The Antidote to Depression: Walking in Nature

The Antidote to Depression: Walking in Nature

A large-scale study suggests that consistent walking in nature can help mitigate depression and stress and enhance mental well-being.

For those who love to hike, camp, fish, bike or generally spend time outdoors, this story might fall into the “No Duh” news category. For others, though, it could be just what the doctor ordered.

A new study, published in a special issue of Ecopsychology, concludes that group nature walks are linked with significantly lower depression, less perceived stress and enhanced mental health and well-being.

People who recently had experienced stressful life events – such as a serious illness, death of a loved one, marital separation or unemployment – especially seemed to benefit from outdoor group walks.

“Walking is an inexpensive, low-risk and accessible form of exercise and it turns out that combined with nature and group settings, it may be a very powerful, under-utilized stress buster,” said senior author Sara Warber, M.D., associate professor of family medicine at the University of Michigan Medical School and member of the Institute for Healthcare Policy and Innovation. “Our findings suggest that something as simple as joining an outdoor walking group may not only improve someone’s daily positive emotions but may also contribute a non-pharmacological approach to serious conditions like depression.”

Our findings suggest that something as simple as joining an outdoor walking group may not only improve someone’s daily positive emotions but may also contribute a non-pharmacological approach to serious conditions like depression.

— Sara Warber, M.D., associate professor of family medicine at the University of Michigan Medical School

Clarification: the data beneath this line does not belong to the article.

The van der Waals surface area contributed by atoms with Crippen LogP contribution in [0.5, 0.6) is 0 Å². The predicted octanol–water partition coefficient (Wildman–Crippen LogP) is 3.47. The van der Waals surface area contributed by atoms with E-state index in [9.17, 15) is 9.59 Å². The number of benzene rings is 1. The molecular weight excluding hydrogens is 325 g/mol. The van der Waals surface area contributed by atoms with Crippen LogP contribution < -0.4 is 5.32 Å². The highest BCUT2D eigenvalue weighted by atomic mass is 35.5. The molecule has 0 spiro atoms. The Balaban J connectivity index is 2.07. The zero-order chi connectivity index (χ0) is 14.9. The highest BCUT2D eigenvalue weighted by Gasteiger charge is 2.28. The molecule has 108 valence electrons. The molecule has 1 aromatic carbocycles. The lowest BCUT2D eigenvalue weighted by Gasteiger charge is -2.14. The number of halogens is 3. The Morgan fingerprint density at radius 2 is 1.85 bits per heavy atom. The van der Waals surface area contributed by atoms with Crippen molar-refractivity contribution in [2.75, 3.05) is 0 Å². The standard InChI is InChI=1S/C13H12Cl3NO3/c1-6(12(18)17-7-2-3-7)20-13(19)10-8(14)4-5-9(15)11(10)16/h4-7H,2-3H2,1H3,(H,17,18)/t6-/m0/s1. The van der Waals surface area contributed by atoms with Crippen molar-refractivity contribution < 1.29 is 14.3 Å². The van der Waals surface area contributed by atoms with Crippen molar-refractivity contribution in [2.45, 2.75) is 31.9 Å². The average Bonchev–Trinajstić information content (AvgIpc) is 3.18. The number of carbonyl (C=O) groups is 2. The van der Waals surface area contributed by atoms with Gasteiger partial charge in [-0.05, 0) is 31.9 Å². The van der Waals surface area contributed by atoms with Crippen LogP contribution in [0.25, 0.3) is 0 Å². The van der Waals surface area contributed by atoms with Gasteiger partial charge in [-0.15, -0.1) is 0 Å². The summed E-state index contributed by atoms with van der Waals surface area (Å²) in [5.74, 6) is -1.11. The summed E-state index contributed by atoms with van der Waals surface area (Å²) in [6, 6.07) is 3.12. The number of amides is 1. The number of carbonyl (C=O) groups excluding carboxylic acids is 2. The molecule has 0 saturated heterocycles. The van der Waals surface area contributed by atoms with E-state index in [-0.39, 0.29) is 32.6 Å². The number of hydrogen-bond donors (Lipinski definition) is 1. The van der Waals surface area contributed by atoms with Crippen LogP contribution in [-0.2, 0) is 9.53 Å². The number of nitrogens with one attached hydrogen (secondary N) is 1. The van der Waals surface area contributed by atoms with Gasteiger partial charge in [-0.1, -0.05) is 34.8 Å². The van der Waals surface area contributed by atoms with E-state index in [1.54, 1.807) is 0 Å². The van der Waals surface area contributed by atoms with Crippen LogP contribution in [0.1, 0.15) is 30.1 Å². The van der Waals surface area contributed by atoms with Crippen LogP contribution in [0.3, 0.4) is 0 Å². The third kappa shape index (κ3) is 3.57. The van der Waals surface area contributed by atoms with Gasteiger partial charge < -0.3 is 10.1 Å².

Researchers from the University of Michigan, De Montfort University, the James Hutton Institute and Edge Hill University in the United Kingdom evaluated 1,991 participants from the Walking for Health program in England, which helps facilitate nearly 3,000 weekly walks and draws more than 70,000 regular walkers a year.

“Given the increase in mental ill health and physical inactivity in the developed world, we are constantly exploring new, accessible ways to help people improve their long term quality of life and well-being,” Warber says. “Group walks in local natural environments may make a potentially important contribution to public health and be beneficial in helping people cope with stress and experience improved emotions.”

Melissa Marselle, Ph.D., of the Department of Psychology at Edge Hill University was the lead author of the study. Warber’s long-time collaborator, Katherine Irvine, Ph.D., senior researcher of the Social, Economic and Geographical Sciences Research Group at the James Hutton Institute, also contributed to the study.

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